Scheibler, Johann Heinrich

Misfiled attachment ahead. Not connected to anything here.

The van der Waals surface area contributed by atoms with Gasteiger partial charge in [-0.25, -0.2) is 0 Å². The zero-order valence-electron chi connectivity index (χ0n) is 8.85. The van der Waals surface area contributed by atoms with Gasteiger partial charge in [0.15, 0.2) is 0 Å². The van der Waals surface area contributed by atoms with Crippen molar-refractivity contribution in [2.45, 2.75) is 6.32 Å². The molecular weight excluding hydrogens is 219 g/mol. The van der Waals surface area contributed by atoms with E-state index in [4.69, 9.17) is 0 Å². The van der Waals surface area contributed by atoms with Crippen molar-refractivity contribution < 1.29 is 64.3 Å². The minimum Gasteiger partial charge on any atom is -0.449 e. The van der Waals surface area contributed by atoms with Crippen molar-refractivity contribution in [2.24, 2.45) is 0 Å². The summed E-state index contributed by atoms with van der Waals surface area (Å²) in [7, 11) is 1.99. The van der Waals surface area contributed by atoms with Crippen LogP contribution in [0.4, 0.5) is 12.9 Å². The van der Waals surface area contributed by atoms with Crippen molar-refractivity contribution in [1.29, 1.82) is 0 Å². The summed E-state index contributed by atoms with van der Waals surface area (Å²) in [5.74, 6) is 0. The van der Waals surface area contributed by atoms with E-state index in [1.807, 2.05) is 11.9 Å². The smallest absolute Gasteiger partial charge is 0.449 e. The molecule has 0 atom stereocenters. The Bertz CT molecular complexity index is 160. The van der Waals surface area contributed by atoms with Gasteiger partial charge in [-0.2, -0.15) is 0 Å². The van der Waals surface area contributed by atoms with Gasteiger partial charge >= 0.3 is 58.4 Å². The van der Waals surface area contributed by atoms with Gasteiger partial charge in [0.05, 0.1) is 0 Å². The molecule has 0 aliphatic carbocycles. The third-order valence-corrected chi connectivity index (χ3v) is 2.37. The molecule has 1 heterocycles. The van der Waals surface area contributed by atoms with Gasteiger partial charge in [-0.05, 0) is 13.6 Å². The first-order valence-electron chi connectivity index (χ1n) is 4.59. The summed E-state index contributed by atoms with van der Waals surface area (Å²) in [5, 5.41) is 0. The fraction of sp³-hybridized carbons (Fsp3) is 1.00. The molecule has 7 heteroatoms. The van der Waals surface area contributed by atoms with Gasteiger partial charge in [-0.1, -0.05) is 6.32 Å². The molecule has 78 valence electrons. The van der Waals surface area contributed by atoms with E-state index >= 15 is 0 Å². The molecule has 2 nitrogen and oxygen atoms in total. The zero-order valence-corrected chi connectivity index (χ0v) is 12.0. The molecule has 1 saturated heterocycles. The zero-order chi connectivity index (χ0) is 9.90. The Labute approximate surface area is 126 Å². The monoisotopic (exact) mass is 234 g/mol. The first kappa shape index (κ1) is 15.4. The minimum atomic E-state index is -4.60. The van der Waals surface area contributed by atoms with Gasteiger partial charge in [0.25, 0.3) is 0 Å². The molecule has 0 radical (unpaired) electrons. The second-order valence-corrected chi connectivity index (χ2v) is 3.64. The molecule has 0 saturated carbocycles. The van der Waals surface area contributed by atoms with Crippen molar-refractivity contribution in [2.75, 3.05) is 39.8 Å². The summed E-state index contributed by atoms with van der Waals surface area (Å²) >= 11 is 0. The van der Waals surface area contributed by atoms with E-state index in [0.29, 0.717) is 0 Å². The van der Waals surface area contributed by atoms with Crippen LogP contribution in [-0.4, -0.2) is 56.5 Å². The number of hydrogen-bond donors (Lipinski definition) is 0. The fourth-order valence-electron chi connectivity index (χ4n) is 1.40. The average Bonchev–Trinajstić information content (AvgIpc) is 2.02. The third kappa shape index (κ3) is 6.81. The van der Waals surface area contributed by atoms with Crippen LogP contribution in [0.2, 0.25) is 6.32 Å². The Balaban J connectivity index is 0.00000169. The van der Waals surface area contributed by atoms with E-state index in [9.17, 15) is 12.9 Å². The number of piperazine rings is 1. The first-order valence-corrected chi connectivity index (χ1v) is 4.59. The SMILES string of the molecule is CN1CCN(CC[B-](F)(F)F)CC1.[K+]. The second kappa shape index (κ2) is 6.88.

Inventor of a tonometer, by which every note of the exactly equally tempered scale was produced. He was born at Montjoie, near Aix-laChapelle, and was by trade a silk manufacturer at Crefeld, where he spent most of his life, dying there in 1837 or 1838. He began experimenting with jewsharps about 1812, and then with the monochord in search of a better system of tuning. The result was the invention of an instrument with fifty-two chords. This instrument is now lost, but a later one of fifty-six chords is still preserved. In the Journal of the Society of Arts, March 5, 1880, the test which proved each fork of this instrument correct within a tenth of the double vibVation is recorded. This invention and system of tuning is explained in Scheibler's pamphlet, Der physikalische und musikalisches Tonmesser, published in 1834. After Scheibler's death his works were collected and published by Schmuller in 1838 as Heinrich Scheibler's Schriften uber musikalische und physikalische Tonmessung. It was at Scheibler's suggestion that the Congress of Physicists, held at Stuttgart in 1834, fixed the pitch of a at four hundred forty vibrations, which is called the Stuttgart pitch. According to his method a is two hundred twenty vibrations.